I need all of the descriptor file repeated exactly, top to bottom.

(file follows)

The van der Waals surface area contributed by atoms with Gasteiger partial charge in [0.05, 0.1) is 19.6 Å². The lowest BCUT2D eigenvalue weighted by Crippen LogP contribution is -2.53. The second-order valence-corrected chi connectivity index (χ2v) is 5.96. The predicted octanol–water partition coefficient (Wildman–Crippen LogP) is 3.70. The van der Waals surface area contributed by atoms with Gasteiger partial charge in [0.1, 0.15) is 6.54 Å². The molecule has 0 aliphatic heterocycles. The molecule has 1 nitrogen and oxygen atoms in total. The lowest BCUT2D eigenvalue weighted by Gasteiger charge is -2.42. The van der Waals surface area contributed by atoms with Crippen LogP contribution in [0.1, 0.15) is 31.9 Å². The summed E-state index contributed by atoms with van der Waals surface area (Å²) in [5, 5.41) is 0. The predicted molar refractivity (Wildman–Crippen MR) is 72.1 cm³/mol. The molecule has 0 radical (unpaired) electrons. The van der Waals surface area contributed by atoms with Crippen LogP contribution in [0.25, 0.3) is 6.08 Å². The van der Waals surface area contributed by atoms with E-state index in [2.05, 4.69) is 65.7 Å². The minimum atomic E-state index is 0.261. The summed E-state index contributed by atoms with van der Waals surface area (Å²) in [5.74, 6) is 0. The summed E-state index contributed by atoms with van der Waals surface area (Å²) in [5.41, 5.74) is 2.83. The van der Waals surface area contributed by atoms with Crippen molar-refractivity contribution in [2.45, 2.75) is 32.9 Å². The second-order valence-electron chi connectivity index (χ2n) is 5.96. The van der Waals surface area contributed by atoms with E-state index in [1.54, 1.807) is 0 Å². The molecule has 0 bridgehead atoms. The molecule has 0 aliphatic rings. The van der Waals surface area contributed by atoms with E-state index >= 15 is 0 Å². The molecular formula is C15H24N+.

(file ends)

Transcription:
The van der Waals surface area contributed by atoms with Gasteiger partial charge in [0.05, 0.1) is 19.6 Å². The lowest BCUT2D eigenvalue weighted by Crippen LogP contribution is -2.53. The second-order valence-corrected chi connectivity index (χ2v) is 5.96. The predicted octanol–water partition coefficient (Wildman–Crippen LogP) is 3.70. The van der Waals surface area contributed by atoms with Gasteiger partial charge in [0.1, 0.15) is 6.54 Å². The molecule has 0 aliphatic heterocycles. The molecule has 1 nitrogen and oxygen atoms in total. The lowest BCUT2D eigenvalue weighted by Gasteiger charge is -2.42. The van der Waals surface area contributed by atoms with Crippen LogP contribution in [0.1, 0.15) is 31.9 Å². The summed E-state index contributed by atoms with van der Waals surface area (Å²) in [5, 5.41) is 0. The predicted molar refractivity (Wildman–Crippen MR) is 72.1 cm³/mol. The molecule has 0 radical (unpaired) electrons. The van der Waals surface area contributed by atoms with Crippen LogP contribution in [0.25, 0.3) is 6.08 Å². The van der Waals surface area contributed by atoms with E-state index in [2.05, 4.69) is 65.7 Å². The minimum atomic E-state index is 0.261. The summed E-state index contributed by atoms with van der Waals surface area (Å²) in [5.74, 6) is 0. The summed E-state index contributed by atoms with van der Waals surface area (Å²) in [5.41, 5.74) is 2.83. The van der Waals surface area contributed by atoms with Crippen molar-refractivity contribution in [2.45, 2.75) is 32.9 Å². The second-order valence-electron chi connectivity index (χ2n) is 5.96. The van der Waals surface area contributed by atoms with E-state index in [1.54, 1.807) is 0 Å². The molecule has 0 bridgehead atoms. The molecule has 0 aliphatic rings. The van der Waals surface area contributed by atoms with E-state index >= 15 is 0 Å². The molecular formula is C15H24N+.